MSGERC Grand Rounds Webinar Series


MSGERC Grand Rounds Webinar Series, Episode 6—Candida auris: Everything you always wanted to know about this superbug (but were afraid to ask!)

Candida auris has garnered extensive coverage in the medical and lay press lately. This emerging fungal infection is spreading rapidly, leading to a number of outbreaks. Health care providers in a range of settings must grapple with the unique challenges of this pathogen, which can persist in the environment and frequently displays antifungal resistance. This virtual MSGERC Grand Rounds Webinar brought together experts in Candida auris epidemiology, infection control and prevention, and management. The experts tailored the content to address the most frequently submitted questions. The webinar also provide an opportunity for participants to ask questions in real time. Join us and be in the know about Candida auris.

Recorded: Monday, April 17, 2023

Q & A Section for C auris Webinar

Below are answers to questions submitted during the webinar.

  1. Can we rely on YeastOne for AFST for C auris?

Dr. Meghan Lyman: Yes.

  1. For the patients who developed pan-resistance while on therapy, how long were they treated prior to developing resistance? Were they all treated with echinocandins alone?

Dr. Meghan Lyman: There is not great data on this and often patients were not being tested routinely to identify when resistance developed. But hopefully, we will start to learn more about the development of echinocandin resistance in patients on treatment.

More details about the first three cases can be found here:

  1. Are there cases of long-term C auris infections?

Dr. Meghan Lyman: Patients can remain colonized for a very long time, even years. But we don’t have great information/data about patient outcomes for infections of C auris.

  1. Why does C auris occur more frequently in patients treated with antibiotics?

Dr. Meghan Lyman: We don’t know for sure, but antibiotics could affect their microbiome and kill bacteria (and maybe other microbes like fungi), allowing a clean slate for C auris to grow and take over.

  1. Is there any notable difference in the pathogenicity between clades circulating in the US?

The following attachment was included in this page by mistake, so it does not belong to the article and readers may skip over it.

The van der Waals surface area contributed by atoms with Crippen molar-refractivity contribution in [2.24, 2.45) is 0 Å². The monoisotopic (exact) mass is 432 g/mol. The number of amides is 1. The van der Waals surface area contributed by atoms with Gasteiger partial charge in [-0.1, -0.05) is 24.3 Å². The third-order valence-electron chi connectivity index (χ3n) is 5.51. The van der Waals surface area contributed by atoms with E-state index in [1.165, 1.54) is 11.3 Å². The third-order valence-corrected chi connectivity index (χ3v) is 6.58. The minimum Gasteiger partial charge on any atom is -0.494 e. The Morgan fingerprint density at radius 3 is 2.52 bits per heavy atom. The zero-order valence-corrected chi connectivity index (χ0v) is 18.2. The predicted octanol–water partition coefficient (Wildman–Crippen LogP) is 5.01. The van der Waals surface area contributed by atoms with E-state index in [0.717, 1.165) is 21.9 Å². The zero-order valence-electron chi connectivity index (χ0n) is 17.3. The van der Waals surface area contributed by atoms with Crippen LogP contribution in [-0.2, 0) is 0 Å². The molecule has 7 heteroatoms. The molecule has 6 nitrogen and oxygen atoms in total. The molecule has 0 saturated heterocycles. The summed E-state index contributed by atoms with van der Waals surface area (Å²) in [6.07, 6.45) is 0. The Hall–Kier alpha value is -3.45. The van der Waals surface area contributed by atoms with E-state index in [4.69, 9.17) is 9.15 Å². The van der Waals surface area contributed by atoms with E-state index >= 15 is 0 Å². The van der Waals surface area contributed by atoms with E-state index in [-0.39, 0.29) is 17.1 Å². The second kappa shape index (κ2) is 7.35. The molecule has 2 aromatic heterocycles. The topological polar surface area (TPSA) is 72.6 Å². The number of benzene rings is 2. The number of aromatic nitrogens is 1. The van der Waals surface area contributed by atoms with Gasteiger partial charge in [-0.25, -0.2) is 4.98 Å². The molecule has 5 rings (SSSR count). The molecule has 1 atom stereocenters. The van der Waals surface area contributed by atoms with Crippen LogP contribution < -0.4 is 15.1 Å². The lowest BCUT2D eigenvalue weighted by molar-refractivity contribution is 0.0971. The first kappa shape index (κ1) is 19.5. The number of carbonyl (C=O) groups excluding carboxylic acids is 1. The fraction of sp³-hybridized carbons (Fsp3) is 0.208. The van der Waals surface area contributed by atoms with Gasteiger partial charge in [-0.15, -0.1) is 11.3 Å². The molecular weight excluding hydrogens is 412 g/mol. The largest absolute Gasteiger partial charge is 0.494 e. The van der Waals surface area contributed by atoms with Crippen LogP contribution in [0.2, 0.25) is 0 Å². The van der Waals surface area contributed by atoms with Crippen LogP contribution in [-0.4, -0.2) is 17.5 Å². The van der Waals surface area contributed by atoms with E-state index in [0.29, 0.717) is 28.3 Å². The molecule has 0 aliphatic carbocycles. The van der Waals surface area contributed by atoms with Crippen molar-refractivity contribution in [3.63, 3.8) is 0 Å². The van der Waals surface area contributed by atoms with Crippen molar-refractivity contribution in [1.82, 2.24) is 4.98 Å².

Dr. Meghan Lyman: There is no national outcome data or data comparing outcomes between clades, so we don’t know, but no signals that we’ve noted so far.

  1. Do you have any epidemiological information about C auris from Europe?

Dr. Meghan Lyman: Here is a recent report about the increase in cases/outbreaks in Europe:

  1. As some hospitals use urine samples for screening of patients going into ICUs, do colonized patients shed C auris in urine?

Dr. Meghan Lyman: C auris can be found in urine, but we don’t know how sensitive or specific urine samples are for identifying colonized patients (compared to axilla/groin skin swabs).

  1. Are there any multi-institutional epidemiological surveillance studies? I expect that the prevalence should be higher in highly immunosuppressed cancer patients with altered microbiomes, but we don’t have a surveillance policy yet despite many of our patients are international.

Dr. Meghan Lyman: C auris is nationally notifiable although there is not great surveillance data provided to CDC about risk factors. However, anecdotally, we do not hear about C auris cases or outbreaks being more common among patients with typical immunocompromising conditions, like transplant, malignancy, or chemo. However, patients with C auris often are very ill and have different underlying conditions/risk factors (like invasive medical devices, broad spectrum antimicrobials, etc) that may impact their immune system and microbiome.